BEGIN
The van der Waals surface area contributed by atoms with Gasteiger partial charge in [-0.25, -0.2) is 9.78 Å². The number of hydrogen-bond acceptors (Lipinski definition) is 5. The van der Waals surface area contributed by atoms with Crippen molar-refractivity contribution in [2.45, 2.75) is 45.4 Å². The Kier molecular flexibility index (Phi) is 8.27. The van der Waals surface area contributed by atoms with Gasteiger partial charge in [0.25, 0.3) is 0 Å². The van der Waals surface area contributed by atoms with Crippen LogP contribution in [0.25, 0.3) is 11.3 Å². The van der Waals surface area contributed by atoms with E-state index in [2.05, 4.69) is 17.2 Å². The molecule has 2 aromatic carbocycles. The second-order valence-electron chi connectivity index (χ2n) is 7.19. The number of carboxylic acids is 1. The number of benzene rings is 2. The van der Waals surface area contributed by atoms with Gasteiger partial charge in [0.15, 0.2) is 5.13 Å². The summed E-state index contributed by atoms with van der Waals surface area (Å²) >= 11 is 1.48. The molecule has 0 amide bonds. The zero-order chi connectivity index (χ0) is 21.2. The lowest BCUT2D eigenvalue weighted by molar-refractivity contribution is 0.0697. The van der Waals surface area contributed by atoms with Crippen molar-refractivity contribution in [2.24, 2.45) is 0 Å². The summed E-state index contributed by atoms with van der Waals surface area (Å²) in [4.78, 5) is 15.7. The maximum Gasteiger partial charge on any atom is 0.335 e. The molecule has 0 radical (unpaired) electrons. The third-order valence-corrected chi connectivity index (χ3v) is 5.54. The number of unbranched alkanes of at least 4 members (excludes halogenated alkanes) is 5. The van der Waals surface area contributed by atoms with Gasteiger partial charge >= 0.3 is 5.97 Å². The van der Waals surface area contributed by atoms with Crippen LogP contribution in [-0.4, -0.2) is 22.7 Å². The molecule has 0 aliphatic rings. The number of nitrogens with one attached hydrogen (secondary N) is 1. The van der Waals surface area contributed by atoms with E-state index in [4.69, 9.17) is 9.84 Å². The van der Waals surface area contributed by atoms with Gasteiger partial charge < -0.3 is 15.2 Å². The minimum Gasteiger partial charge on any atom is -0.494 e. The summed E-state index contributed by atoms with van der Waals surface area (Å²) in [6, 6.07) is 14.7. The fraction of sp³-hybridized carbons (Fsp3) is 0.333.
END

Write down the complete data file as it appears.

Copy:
The van der Waals surface area contributed by atoms with Gasteiger partial charge in [-0.25, -0.2) is 9.78 Å². The number of hydrogen-bond acceptors (Lipinski definition) is 5. The van der Waals surface area contributed by atoms with Crippen molar-refractivity contribution in [2.45, 2.75) is 45.4 Å². The Kier molecular flexibility index (Phi) is 8.27. The van der Waals surface area contributed by atoms with Gasteiger partial charge in [0.25, 0.3) is 0 Å². The van der Waals surface area contributed by atoms with Crippen LogP contribution in [0.25, 0.3) is 11.3 Å². The van der Waals surface area contributed by atoms with E-state index in [2.05, 4.69) is 17.2 Å². The molecule has 2 aromatic carbocycles. The second-order valence-electron chi connectivity index (χ2n) is 7.19. The number of carboxylic acids is 1. The number of benzene rings is 2. The van der Waals surface area contributed by atoms with Gasteiger partial charge in [0.15, 0.2) is 5.13 Å². The summed E-state index contributed by atoms with van der Waals surface area (Å²) >= 11 is 1.48. The molecule has 0 amide bonds. The zero-order chi connectivity index (χ0) is 21.2. The lowest BCUT2D eigenvalue weighted by molar-refractivity contribution is 0.0697. The van der Waals surface area contributed by atoms with Crippen molar-refractivity contribution in [2.24, 2.45) is 0 Å². The summed E-state index contributed by atoms with van der Waals surface area (Å²) in [4.78, 5) is 15.7. The maximum Gasteiger partial charge on any atom is 0.335 e. The molecule has 0 radical (unpaired) electrons. The third-order valence-corrected chi connectivity index (χ3v) is 5.54. The number of unbranched alkanes of at least 4 members (excludes halogenated alkanes) is 5. The van der Waals surface area contributed by atoms with Gasteiger partial charge >= 0.3 is 5.97 Å². The van der Waals surface area contributed by atoms with Crippen LogP contribution in [-0.4, -0.2) is 22.7 Å². The molecule has 0 aliphatic rings. The number of nitrogens with one attached hydrogen (secondary N) is 1. The van der Waals surface area contributed by atoms with E-state index in [4.69, 9.17) is 9.84 Å². The van der Waals surface area contributed by atoms with Gasteiger partial charge < -0.3 is 15.2 Å². The minimum Gasteiger partial charge on any atom is -0.494 e. The summed E-state index contributed by atoms with van der Waals surface area (Å²) in [6, 6.07) is 14.7. The fraction of sp³-hybridized carbons (Fsp3) is 0.333.